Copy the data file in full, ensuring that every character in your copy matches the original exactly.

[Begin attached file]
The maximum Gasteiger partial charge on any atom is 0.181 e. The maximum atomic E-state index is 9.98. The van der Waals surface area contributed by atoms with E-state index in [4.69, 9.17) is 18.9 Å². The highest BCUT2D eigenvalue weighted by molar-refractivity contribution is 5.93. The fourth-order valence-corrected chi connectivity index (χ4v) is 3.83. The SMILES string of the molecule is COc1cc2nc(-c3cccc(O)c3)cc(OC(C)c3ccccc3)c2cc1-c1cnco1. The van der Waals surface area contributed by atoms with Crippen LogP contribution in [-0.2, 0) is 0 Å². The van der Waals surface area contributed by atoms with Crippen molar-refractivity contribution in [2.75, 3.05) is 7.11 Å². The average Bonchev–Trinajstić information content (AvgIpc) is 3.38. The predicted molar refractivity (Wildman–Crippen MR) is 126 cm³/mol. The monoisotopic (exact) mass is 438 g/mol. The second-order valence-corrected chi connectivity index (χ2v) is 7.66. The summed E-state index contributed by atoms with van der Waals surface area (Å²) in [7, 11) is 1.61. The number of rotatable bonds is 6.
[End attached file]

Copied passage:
The maximum Gasteiger partial charge on any atom is 0.181 e. The maximum atomic E-state index is 9.98. The van der Waals surface area contributed by atoms with E-state index in [4.69, 9.17) is 18.9 Å². The highest BCUT2D eigenvalue weighted by molar-refractivity contribution is 5.93. The fourth-order valence-corrected chi connectivity index (χ4v) is 3.83. The SMILES string of the molecule is COc1cc2nc(-c3cccc(O)c3)cc(OC(C)c3ccccc3)c2cc1-c1cnco1. The van der Waals surface area contributed by atoms with Crippen LogP contribution in [-0.2, 0) is 0 Å². The van der Waals surface area contributed by atoms with Crippen molar-refractivity contribution in [2.75, 3.05) is 7.11 Å². The average Bonchev–Trinajstić information content (AvgIpc) is 3.38. The predicted molar refractivity (Wildman–Crippen MR) is 126 cm³/mol. The monoisotopic (exact) mass is 438 g/mol. The second-order valence-corrected chi connectivity index (χ2v) is 7.66. The summed E-state index contributed by atoms with van der Waals surface area (Å²) in [7, 11) is 1.61. The number of rotatable bonds is 6.